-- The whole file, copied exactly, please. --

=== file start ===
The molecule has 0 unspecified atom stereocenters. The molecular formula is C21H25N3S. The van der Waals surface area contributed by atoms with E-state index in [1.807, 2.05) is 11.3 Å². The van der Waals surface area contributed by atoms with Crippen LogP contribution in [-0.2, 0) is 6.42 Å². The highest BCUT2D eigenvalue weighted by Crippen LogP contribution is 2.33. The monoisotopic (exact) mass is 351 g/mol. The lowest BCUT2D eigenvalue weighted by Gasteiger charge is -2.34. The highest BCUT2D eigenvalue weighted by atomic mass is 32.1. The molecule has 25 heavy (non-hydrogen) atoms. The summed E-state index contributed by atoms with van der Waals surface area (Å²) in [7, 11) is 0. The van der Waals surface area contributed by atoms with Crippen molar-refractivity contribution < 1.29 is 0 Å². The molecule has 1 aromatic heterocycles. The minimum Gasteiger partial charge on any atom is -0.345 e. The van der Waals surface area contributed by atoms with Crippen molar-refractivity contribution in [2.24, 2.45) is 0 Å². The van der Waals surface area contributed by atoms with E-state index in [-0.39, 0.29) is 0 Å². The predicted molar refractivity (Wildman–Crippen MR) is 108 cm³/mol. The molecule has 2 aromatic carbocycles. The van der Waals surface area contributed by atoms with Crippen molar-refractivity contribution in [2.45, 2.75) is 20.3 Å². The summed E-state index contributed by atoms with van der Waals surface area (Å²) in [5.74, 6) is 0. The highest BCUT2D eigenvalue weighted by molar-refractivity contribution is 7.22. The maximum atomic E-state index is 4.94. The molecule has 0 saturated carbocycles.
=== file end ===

The molecule has 0 unspecified atom stereocenters. The molecular formula is C21H25N3S. The van der Waals surface area contributed by atoms with E-state index in [1.807, 2.05) is 11.3 Å². The van der Waals surface area contributed by atoms with Crippen LogP contribution in [-0.2, 0) is 6.42 Å². The highest BCUT2D eigenvalue weighted by Crippen LogP contribution is 2.33. The monoisotopic (exact) mass is 351 g/mol. The lowest BCUT2D eigenvalue weighted by Gasteiger charge is -2.34. The highest BCUT2D eigenvalue weighted by atomic mass is 32.1. The molecule has 25 heavy (non-hydrogen) atoms. The summed E-state index contributed by atoms with van der Waals surface area (Å²) in [7, 11) is 0. The van der Waals surface area contributed by atoms with Crippen molar-refractivity contribution < 1.29 is 0 Å². The molecule has 1 aromatic heterocycles. The minimum Gasteiger partial charge on any atom is -0.345 e. The van der Waals surface area contributed by atoms with Crippen molar-refractivity contribution in [2.24, 2.45) is 0 Å². The van der Waals surface area contributed by atoms with E-state index in [-0.39, 0.29) is 0 Å². The predicted molar refractivity (Wildman–Crippen MR) is 108 cm³/mol. The molecule has 2 aromatic carbocycles. The van der Waals surface area contributed by atoms with Crippen molar-refractivity contribution in [2.45, 2.75) is 20.3 Å². The summed E-state index contributed by atoms with van der Waals surface area (Å²) in [5.74, 6) is 0. The highest BCUT2D eigenvalue weighted by molar-refractivity contribution is 7.22. The maximum atomic E-state index is 4.94. The molecule has 0 saturated carbocycles.